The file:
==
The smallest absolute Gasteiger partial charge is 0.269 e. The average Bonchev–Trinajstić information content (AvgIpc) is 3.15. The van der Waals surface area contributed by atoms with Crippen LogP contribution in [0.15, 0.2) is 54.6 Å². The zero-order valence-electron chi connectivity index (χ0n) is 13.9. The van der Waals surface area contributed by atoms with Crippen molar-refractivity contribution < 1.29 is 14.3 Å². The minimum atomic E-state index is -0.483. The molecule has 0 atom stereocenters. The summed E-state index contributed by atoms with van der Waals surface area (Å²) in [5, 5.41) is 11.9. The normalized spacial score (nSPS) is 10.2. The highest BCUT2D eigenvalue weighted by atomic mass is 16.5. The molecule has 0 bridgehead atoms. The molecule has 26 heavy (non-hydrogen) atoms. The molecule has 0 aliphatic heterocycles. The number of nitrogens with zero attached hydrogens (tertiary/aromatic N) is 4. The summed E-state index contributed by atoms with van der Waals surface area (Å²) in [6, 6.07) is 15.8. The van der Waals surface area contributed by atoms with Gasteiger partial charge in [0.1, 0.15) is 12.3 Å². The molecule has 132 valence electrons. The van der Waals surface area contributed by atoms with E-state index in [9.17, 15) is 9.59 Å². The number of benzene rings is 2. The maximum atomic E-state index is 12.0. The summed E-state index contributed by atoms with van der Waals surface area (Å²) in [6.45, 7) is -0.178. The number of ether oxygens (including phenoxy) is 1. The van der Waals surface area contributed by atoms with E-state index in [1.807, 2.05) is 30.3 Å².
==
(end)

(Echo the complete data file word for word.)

The smallest absolute Gasteiger partial charge is 0.269 e. The average Bonchev–Trinajstić information content (AvgIpc) is 3.15. The van der Waals surface area contributed by atoms with Crippen LogP contribution in [0.15, 0.2) is 54.6 Å². The zero-order valence-electron chi connectivity index (χ0n) is 13.9. The van der Waals surface area contributed by atoms with Crippen molar-refractivity contribution < 1.29 is 14.3 Å². The minimum atomic E-state index is -0.483. The molecule has 0 atom stereocenters. The summed E-state index contributed by atoms with van der Waals surface area (Å²) in [5, 5.41) is 11.9. The normalized spacial score (nSPS) is 10.2. The highest BCUT2D eigenvalue weighted by atomic mass is 16.5. The molecule has 0 bridgehead atoms. The molecule has 26 heavy (non-hydrogen) atoms. The molecule has 0 aliphatic heterocycles. The number of nitrogens with zero attached hydrogens (tertiary/aromatic N) is 4. The summed E-state index contributed by atoms with van der Waals surface area (Å²) in [6, 6.07) is 15.8. The van der Waals surface area contributed by atoms with Gasteiger partial charge in [0.1, 0.15) is 12.3 Å². The molecule has 132 valence electrons. The van der Waals surface area contributed by atoms with E-state index in [9.17, 15) is 9.59 Å². The number of benzene rings is 2. The maximum atomic E-state index is 12.0. The summed E-state index contributed by atoms with van der Waals surface area (Å²) in [6.45, 7) is -0.178. The number of ether oxygens (including phenoxy) is 1. The van der Waals surface area contributed by atoms with E-state index in [1.807, 2.05) is 30.3 Å².